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Why Words Matter

Written By Jon Budington

October 16, 2020

“Words Matter” is imprinted on the side of my coffee cup. It isn’t a particularly original message, but amplifying language is the core function of our business. If words didn’t matter, More Vang wouldn’t exist.

Words are essential to the process of creating belief—the core need of all More Vang clients. We don’t buy a product, join an organization or support a cause that we don’t believe in. And while we may have concrete reasons for these decisions, our beliefs are largely intangible.

We believe in God and that our vote counts. We’ll accept money in exchange for our labor, and some of us might use that money to buy an education for a better life. Ideas like religion, the value of money and thoughts on our future selves are all forms of belief. But we don’t all worship in the same way or vote for the same candidates. We certainly don’t spend our money on the same things. Words alone don’t make us believers.

There are currently 7.8 billion people living on the planet. Incredibly, no two of us will live the same life. We are a planet of unique individuals, each with our own collection of experiences. As we attempt to assign meaning to the occurrences in our lives, we find ourselves drawn to different narratives, and thus, form different beliefs.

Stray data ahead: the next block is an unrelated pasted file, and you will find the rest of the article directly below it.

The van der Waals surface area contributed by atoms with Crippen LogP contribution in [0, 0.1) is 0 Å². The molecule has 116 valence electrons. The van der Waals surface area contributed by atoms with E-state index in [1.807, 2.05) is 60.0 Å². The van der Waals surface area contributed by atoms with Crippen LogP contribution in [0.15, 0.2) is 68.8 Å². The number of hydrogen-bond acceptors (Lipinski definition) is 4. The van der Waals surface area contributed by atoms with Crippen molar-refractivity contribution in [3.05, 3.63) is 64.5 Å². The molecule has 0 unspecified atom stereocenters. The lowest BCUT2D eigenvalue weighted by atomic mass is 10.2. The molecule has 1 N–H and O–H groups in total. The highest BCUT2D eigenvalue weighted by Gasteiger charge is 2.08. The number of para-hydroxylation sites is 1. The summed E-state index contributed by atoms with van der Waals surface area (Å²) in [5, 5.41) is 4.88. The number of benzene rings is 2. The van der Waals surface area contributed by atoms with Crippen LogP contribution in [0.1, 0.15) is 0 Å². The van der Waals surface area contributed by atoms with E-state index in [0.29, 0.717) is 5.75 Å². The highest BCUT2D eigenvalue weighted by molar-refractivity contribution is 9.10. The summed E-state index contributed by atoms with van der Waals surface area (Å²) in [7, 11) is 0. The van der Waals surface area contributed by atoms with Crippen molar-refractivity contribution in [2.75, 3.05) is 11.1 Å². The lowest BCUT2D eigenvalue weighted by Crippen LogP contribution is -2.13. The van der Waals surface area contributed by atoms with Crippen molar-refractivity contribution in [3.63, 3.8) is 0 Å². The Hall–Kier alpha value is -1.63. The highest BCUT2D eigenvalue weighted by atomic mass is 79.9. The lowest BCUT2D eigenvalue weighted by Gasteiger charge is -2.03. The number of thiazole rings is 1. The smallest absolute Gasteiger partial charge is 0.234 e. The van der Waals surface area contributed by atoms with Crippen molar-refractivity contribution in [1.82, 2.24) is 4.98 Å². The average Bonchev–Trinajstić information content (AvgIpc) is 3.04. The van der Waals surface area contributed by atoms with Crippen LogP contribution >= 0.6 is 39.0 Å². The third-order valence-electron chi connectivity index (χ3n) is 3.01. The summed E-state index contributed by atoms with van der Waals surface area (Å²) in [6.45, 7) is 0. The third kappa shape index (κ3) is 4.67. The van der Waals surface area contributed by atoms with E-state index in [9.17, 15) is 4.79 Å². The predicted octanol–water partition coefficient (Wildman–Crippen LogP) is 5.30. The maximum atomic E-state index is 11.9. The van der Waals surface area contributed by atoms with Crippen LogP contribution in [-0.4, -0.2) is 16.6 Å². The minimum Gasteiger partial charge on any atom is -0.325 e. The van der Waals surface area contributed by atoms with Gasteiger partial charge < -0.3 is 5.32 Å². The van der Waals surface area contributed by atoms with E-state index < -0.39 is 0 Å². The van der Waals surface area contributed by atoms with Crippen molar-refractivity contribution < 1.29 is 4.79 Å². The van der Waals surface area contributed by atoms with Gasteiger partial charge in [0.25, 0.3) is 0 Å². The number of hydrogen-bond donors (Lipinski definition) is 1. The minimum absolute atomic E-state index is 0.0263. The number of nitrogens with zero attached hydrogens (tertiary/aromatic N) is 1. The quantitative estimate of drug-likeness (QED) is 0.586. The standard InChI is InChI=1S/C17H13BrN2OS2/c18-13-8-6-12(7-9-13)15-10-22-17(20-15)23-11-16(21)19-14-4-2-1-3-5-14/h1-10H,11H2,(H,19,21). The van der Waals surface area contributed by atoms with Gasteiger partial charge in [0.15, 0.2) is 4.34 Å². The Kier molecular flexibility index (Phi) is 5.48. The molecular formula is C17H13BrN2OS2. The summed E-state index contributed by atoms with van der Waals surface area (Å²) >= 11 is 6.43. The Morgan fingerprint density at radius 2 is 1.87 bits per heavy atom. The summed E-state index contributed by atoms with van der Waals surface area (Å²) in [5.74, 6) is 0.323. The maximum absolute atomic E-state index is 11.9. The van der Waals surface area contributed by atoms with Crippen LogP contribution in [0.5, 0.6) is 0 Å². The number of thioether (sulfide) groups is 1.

So, pulling all of this together, our beliefs develop through our unique experiences combined with narratives that provide perspective on those events. Amplification of these narratives helps form communities of like believers. I’ve simplified this concept into a handy formula:

As a marketer, I find this formula helpful when working with clients. What do you know about the unique experiences of your customers? Do you have data on that? What narratives are you using to align those experiences to the brand? And finally, what methods of amplification are you utilizing? Ah yes, I forgot about the final, and most important component of belief creation—the amplification method.

Advancements in amplification methods have been responsible for much of the progress, but also the conflict, in our history. From the invention of the printing press that set Martin Luther’s ideas free to Walter Cronkite’s television broadcast critiquing U.S. strategy in Vietnam, technology has been steadily working to democratize information. But as history has shown us, conflict is often the consequence.

Modern online tools have been exponentially effective at disrupting beliefs. As we move away from the shared narratives of legacy broadcast media to the hyper-focused stream of conversation now shared on social platforms, our beliefs are changing at an ever-increasing speed.

I am an optimist, so I’m prepared for a world with improved opportunities for us to share ideas and opinions. But we should all remember that our greatest successes as a civilization have come about through shared beliefs, and we need to look a little harder for those these days.